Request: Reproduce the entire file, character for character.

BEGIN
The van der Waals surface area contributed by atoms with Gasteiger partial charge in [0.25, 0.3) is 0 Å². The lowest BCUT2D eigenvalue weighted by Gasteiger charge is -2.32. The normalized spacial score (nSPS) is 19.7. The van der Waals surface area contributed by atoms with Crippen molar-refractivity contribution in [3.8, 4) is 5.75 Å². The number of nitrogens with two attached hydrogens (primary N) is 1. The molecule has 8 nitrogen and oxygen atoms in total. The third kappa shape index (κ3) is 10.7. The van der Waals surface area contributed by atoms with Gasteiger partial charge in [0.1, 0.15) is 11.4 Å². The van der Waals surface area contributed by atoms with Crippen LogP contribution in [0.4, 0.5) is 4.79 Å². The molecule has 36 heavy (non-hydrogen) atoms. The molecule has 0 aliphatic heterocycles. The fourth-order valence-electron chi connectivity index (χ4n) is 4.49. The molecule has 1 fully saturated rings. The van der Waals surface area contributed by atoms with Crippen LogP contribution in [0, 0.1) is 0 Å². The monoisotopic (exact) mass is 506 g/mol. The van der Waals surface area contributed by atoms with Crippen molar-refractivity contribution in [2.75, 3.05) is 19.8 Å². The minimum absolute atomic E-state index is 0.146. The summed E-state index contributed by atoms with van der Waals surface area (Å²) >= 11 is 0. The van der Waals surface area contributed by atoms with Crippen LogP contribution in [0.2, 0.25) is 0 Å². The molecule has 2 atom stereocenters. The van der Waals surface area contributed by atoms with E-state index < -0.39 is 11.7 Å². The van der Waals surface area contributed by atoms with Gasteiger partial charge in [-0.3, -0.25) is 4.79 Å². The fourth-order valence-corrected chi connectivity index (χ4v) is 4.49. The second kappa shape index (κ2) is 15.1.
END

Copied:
The van der Waals surface area contributed by atoms with Gasteiger partial charge in [0.25, 0.3) is 0 Å². The lowest BCUT2D eigenvalue weighted by Gasteiger charge is -2.32. The normalized spacial score (nSPS) is 19.7. The van der Waals surface area contributed by atoms with Crippen molar-refractivity contribution in [3.8, 4) is 5.75 Å². The number of nitrogens with two attached hydrogens (primary N) is 1. The molecule has 8 nitrogen and oxygen atoms in total. The third kappa shape index (κ3) is 10.7. The van der Waals surface area contributed by atoms with Gasteiger partial charge in [0.1, 0.15) is 11.4 Å². The van der Waals surface area contributed by atoms with Crippen LogP contribution in [0.4, 0.5) is 4.79 Å². The molecule has 36 heavy (non-hydrogen) atoms. The molecule has 0 aliphatic heterocycles. The fourth-order valence-electron chi connectivity index (χ4n) is 4.49. The molecule has 1 fully saturated rings. The van der Waals surface area contributed by atoms with Crippen LogP contribution in [0, 0.1) is 0 Å². The monoisotopic (exact) mass is 506 g/mol. The van der Waals surface area contributed by atoms with Crippen molar-refractivity contribution in [2.75, 3.05) is 19.8 Å². The minimum absolute atomic E-state index is 0.146. The summed E-state index contributed by atoms with van der Waals surface area (Å²) >= 11 is 0. The van der Waals surface area contributed by atoms with Crippen LogP contribution in [0.2, 0.25) is 0 Å². The molecule has 2 atom stereocenters. The van der Waals surface area contributed by atoms with E-state index < -0.39 is 11.7 Å². The van der Waals surface area contributed by atoms with Gasteiger partial charge in [-0.3, -0.25) is 4.79 Å². The fourth-order valence-corrected chi connectivity index (χ4v) is 4.49. The second kappa shape index (κ2) is 15.1.